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Use Product Journey Maps to plan your next MVP

    Product Journey Maps are a great tool to identify the list of capabilities customers care, prioritize them in multiple releases, and clearly visualize what the MVP should look like. It’s a tool that can be used by product managers, startup founders, and anyone interested in planning a new product or service. In addition, they create alignment and transparency among all the people involved in a new product development project, providing a space to have conversations about priorities and trade-offs.

    The value of an MVP

    A few months ago I was giving a speech on Product Journey Maps at an Agile conference and a developer approached me saying: “I wish I had known this a year ago!”

    He later explained that about a year before he had been contracted by a company to build a new complex system, and do it all at once. The company gave him a comprehensive list of requirements that clearly explained what the customer wanted, and requested a deliverable within six months. He explained to me that by the time he was done building the system as specified in the requirement document, the company had gone bankrupt. He sighed, then added that he never got paid. “If I had known how to plan an MVP, I would have suggested that to my customer, and I would have built only a small piece of the whole system”, he added.

    Ever since Eric Ries popularized the concept of the MVP (Minimum Viable Product), companies, startup founders, and consultants all strive to build an MVP first. The MVP is a hot buzz word these days, yet the reality is that often the real meaning of an MVP is misunderstood. Many consider an MVP as a “Beta release”, or the minimum set of capabilities they can get away with. They trim down the list of features of their product so that they can build it quickly. There are certainly advantages at trimming down the first release and get to market quickly, but the features in an MVP should be chosen carefully based on a set of hypotheses that the team needs to validate.

    It’s always said that customers are not looking for features, but they want to solve their problems and they care about the overall experience. Even a great product that provides a terrible experience won’t survive long in the market. What these people forget to consider is that an MVP is not intended for launching a product quickly, but rather to learn as much as possible from their customers. The goal of an MVP is to identify the minimum set of capabilities needed to validate a core set of hypotheses about your business and test for market-solution fit. If these hypotheses don’t hold true, you basically have no business – you need to pivot. The sooner you validate your business idea, the sooner you learn if your business is viable or if you need to change direction.

    How a Product Journey Map helps

    Working on a Product Journey Map is a great way to bring people together in the same room (virtual, if necessary), align on priorities, and define what can be done to build an MVP.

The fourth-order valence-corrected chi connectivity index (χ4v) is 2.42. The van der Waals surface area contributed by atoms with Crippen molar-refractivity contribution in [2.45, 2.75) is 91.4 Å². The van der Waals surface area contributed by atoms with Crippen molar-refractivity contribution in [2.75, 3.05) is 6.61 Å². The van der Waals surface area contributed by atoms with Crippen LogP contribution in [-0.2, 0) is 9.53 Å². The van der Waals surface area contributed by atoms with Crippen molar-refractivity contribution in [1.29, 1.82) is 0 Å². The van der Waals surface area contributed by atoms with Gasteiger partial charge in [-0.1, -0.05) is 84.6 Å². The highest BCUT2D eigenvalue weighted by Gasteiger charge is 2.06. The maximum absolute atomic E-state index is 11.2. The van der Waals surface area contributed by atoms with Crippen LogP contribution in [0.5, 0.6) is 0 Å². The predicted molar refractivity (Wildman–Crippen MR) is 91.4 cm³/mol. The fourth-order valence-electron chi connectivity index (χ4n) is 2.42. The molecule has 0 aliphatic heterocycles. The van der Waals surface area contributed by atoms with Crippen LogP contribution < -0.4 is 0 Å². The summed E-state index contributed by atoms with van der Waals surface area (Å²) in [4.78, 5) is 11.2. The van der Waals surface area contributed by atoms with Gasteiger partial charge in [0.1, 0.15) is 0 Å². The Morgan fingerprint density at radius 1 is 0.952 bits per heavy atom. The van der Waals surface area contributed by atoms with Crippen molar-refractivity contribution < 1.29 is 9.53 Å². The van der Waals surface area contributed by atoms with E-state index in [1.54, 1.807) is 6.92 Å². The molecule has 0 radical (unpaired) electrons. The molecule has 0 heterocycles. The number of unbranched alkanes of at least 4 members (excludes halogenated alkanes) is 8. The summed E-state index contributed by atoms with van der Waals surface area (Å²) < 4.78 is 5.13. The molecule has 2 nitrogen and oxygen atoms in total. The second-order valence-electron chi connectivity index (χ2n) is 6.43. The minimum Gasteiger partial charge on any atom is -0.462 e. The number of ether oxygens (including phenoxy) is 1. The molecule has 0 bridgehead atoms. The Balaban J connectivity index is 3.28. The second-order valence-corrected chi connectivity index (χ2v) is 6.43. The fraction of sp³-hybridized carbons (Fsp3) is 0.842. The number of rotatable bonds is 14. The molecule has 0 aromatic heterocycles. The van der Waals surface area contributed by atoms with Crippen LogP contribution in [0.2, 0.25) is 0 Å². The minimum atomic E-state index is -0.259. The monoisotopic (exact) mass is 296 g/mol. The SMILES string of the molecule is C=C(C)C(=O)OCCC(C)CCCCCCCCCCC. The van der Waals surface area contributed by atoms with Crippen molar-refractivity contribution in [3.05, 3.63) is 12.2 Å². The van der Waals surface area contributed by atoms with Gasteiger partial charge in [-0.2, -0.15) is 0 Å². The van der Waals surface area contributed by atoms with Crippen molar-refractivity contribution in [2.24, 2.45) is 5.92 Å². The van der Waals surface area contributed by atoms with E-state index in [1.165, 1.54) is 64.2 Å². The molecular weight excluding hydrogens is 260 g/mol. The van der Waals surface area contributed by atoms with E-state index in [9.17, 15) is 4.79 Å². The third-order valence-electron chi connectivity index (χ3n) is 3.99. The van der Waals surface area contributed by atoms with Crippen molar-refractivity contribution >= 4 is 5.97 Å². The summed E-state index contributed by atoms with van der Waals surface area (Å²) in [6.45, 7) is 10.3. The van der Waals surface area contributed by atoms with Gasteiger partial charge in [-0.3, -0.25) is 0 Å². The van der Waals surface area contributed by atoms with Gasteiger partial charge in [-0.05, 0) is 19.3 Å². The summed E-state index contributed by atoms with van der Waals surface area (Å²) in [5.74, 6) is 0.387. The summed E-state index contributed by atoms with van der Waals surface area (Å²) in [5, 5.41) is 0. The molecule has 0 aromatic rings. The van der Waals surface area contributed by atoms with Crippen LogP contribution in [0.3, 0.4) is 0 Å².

Capital One success story

    We used this tool at Capital One to create alignment and to plan the release of a new strategic enterprise tool. At the start, it was a huge, multi-year endeavor and we didn’t have senior leadership support (i.e. budget) to cover it all. So we said, “what is the minimum we can build to deliver an experience that our users would like and to validate a key hypothesis we have on this product?” If that held true, we could go back to senior leadership with a case for an increase in budget.

    In 4.5 months we were live in production with an MVP. It did only one thing, but it was the one thing that in our mind was the most important to validate because it could potentially change the paradigm of how our bankers interacted with our customers. We validated it and got feedback from both bankers and customers that we were on the right track. This set the wheel in motion for building a bigger and more complex tool that later was considered the largest Saleforce implementation in the Financial Services industry to date.

    The Product Journey Map allowed this to happen by creating alignment on the objectives, defining the priorities, and keeping the focus on the MVP first, and future releases later.

    Product Journey Map at Capital One
    Product Journey Map for a large software project at Capital One, with an 18-step journey and 7 User Personas

    G4S success story

    At G4S, a large multinational physical security provider, an innovation team was stuck. They had an idea for a new platform and had been talking about it for months, but somehow couldn’t come to define a plan for action and get the process started. The project felt overwhelming and different stakeholders had different ideas about it, further contributing to the paralysis.

    We organized a 2-day Product Journey Mapping workshop with a group of stakeholders and the innovation team. We split the participants into two teams and had each team conduct activities to define their ideas and priorities, and then share with the other team. This provided the space for a more open discussion of ideas without a dominant voice in the room.

    At the end of the workshop not only we had a clear plan to build an MVP and future releases, but also we had broken down the work into a backlog of User Stories that the development team could begin building right away.

    Download our How-To Guide to Product Journey Maps and MVP and get you started on the process. You can always reach out if you need help.

    Workshop on Product Journey Maps and MVPs
    Workshop on Product Journey Maps and MVPs, to learn how to use the tool and plan a new product

    Learn how to create a Product Journey Map and download our How-To Guide to Product Journey Maps to get started on the process. You can always reach out if you need help.